Before the exam
Vision and Revision
One of the best forms of revision is to read new material that you have not looked at before (this is not, strictly speaking, revision at all — you could just call it 'vision').
The best things to look at are books that you couldn't get hold of when you wrote the essay the first time; or books you didn't have time to read as closely or deeply as you would have liked; or books that are a little more advanced; or even books that are slightly tangential to the topic.
The way to choose what books to read is to look back at reading lists, or to ask your supervisor, or simply to browse in the faculty library looking for anything that grabs your interest. The library's new acquisitions are often very interesting.
The reasons that it is important to read new material when revising are:
- Your thinking will be re-stimulated - new books will pose new questions and new challenges to re-awaken your thoughts on a given topic. When it comes to the exam your essays will have a greater chance of being fresh and alive, rather than just being re-heated versions of ideas you had months or years ago.
- The notes and essay that you wrote the first time round were produced many months previously, when your whole outlook and understanding were less well-developed. They are thus stuck at a relatively basic level, and revising them will only re-acquaint you with these relatively under-developed ideas and ways of thinking. Reading new material provides you with an opportunity to re-frame the topic in a more advanced and subtle way.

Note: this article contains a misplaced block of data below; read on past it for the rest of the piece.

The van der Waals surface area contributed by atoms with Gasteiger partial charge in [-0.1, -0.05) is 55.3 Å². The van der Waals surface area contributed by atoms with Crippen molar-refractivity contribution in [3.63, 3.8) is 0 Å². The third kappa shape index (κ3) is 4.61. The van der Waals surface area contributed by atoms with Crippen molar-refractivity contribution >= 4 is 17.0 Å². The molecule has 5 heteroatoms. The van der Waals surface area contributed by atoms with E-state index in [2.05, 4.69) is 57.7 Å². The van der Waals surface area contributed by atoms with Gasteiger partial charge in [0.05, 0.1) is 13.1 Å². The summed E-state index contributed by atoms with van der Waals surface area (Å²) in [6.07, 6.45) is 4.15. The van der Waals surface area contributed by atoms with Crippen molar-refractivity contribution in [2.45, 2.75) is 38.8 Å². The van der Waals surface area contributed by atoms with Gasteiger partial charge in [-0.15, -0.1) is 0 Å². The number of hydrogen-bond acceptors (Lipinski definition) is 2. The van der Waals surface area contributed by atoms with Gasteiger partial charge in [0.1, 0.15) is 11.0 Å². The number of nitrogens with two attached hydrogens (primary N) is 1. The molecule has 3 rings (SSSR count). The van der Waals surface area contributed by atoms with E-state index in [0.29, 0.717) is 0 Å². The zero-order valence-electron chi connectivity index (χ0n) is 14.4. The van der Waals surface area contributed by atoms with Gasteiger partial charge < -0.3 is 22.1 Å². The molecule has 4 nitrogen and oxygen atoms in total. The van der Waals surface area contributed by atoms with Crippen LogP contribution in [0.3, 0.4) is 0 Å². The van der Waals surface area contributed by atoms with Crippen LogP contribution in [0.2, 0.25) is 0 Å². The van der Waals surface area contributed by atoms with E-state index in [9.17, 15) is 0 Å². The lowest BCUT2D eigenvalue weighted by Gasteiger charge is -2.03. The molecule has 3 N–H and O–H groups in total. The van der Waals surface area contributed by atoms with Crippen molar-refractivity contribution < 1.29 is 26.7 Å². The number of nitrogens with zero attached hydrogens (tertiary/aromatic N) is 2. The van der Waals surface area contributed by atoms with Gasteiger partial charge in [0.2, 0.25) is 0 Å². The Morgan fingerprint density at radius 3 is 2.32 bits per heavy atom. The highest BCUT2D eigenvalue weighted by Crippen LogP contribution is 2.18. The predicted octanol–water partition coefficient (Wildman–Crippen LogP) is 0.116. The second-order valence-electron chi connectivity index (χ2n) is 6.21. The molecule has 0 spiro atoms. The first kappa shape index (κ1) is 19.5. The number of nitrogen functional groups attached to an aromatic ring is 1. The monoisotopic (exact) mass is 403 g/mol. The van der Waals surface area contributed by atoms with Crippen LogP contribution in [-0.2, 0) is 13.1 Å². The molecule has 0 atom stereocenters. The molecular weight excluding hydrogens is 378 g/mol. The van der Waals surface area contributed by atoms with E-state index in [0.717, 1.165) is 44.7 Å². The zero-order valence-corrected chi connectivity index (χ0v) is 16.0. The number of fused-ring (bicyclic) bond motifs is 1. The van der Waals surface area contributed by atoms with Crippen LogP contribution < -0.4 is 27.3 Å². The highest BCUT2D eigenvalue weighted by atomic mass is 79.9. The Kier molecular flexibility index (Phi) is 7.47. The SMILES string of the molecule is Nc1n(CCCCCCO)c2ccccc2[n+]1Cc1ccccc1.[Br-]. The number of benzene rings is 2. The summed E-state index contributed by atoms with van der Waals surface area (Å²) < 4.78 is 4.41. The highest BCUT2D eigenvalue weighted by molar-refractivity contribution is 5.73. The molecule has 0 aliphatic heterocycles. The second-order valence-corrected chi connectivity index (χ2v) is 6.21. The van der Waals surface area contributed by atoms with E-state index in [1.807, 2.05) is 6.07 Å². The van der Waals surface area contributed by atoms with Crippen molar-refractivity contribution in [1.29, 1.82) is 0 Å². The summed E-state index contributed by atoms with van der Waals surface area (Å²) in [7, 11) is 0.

- Revising old notes and essays is relatively dull. Reading new material is more fun and will make revision more rewarding. Revision that relies solely on old notes and essays will put you off revising in general, and as a result you will revise less and do worse in your exams.
N.B. It is important to do both 'vision' (reading new books and having fresh ideas) and revision (re-learning facts, arguments, and ideas, from lectures, notes, essays, and supervisions). Combine the two and alternate between them to avoid monotony.
© Thomas Dixon 2001. This resource is based on a University of Cambridge, Faculty of Divinity document written by Thomas Dixon, entitled Reading, Writing and Taking Exams: A guide to academic success. See also the related publication How To Get a First, available for purchase at various outlets and to borrow at the UL, Faculty and College libraries.